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Rediff News  All News  » Business » Corporate profitability has slid 27% from March 2011 peak

Corporate profitability has slid 27% from March 2011 peak

November 25, 2013 18:03 IST

The past four years have been a wash-out for India Inc’s profitability. In absolute terms, corporate profitability in the September 2013 quarter was lower than that four years ago and 27 per cent short of the peak scaled in the March 2011 quarter.

The combined net profit (adjusted for exceptional and non-recurring gains) of 2,875 companies - excluding oil and banking & financial ones - declined to Rs 48,351 crore (Rs 483.51 billion) in the September 2013 quarter, against Rs 48,665 crore (Rs 486.65 billion) in the December 2009 quarter and Rs 66,130 crore in the March 2011 quarter. 

Core operating margins declined more than 300 basis points to 12.3 per cent, from 15.4 per cent in December 2009 and 16 per cent at peak.

The silver lining, however, is that revenues have seen a double-digit growth rate. Also, healthy growth in assets and net worth shows that any improvement in the macroeconomic environment may quickly translate into a quick turnaround in India Inc’s financial fortunes.

“The profit potential of most companies has gone up significantly in the past few years, as these have expanded capacities and entered new markets. However, this is not reflected in their profit-and-loss accounts so far because of macroeconomic headwinds and demand suppression in many industries,” says Nitin Jain, head of capital markets (individual clients group), Edelweiss Financial Services.

The moment economic factors like inflation, fiscal deficit and current account deficit turned benign and demand in key export markets like North America and Europe picked up, Indian companies could be back on the growth track, he added.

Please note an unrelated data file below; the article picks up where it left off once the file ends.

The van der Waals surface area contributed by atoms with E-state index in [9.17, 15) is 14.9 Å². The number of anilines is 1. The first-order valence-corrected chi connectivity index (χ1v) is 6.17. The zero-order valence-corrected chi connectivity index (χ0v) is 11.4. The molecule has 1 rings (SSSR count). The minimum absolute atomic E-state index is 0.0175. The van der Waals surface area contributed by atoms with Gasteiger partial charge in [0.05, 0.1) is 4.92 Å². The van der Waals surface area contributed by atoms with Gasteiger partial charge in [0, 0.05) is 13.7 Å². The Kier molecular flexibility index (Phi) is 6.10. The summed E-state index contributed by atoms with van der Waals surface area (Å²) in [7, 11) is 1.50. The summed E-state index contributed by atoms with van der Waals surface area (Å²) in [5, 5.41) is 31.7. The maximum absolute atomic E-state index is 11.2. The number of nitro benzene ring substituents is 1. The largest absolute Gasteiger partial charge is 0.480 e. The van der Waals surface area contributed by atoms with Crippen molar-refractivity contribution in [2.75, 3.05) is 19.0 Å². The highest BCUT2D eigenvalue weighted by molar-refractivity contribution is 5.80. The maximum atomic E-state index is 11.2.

Net sales of these companies were up 62.3 per cent to Rs 8.91 lakh crore in September 2013, from Rs 5.5 lakh crore in the December 2009 quarter - an average annualised growth of 13.5 per cent during the period.

The growth numbers are even better for top firms. The 200 biggest ones in the sample (according to revenues in the past four quarters) saw a 72 per cent rise in their combined net sales - an annualised growth of 15.2 per cent during the period. 

Their profits, however, lagged, growing at an annualised sub-five-per-cent rate. In the September quarter, these firms together accounted for three-fourths of the combined net sales and 90 per cent of the combined net profit of the sample.

This means, while India Inc’s ability to generate profits has been rising consistently, every incremental growth in revenues yields lower profit. Given this, an improvement in macroeconomic factors from here would lead to a swift turnaround in India Inc’s fortunes.

Analysts agree. “Since the 2008 financial crisis, companies’ financial efficiency has been declining consistently due to a mismatch between revenues and production cost, besides a decline in capacity utilisation in the manufacturing sector,” says Dhananjay Sinha, co-head of institutional equity, Emkay Global Financial Services.

The biggest dampening factor for companies has been a consistent rise in input costs and their inability to pass those on to consumers in a subdued economic environment. 

The biggest one has been the employee cost, which has grown at a whopping 85 per cent in the past 16 quarters - ahead of other variables like raw materials, power and fuel.

Surprisingly, the top 200 companies (by revenues), have absorbed most of the rise in salary and wage bills, which have nearly doubled during the period.

Krishna Kant in Mumbai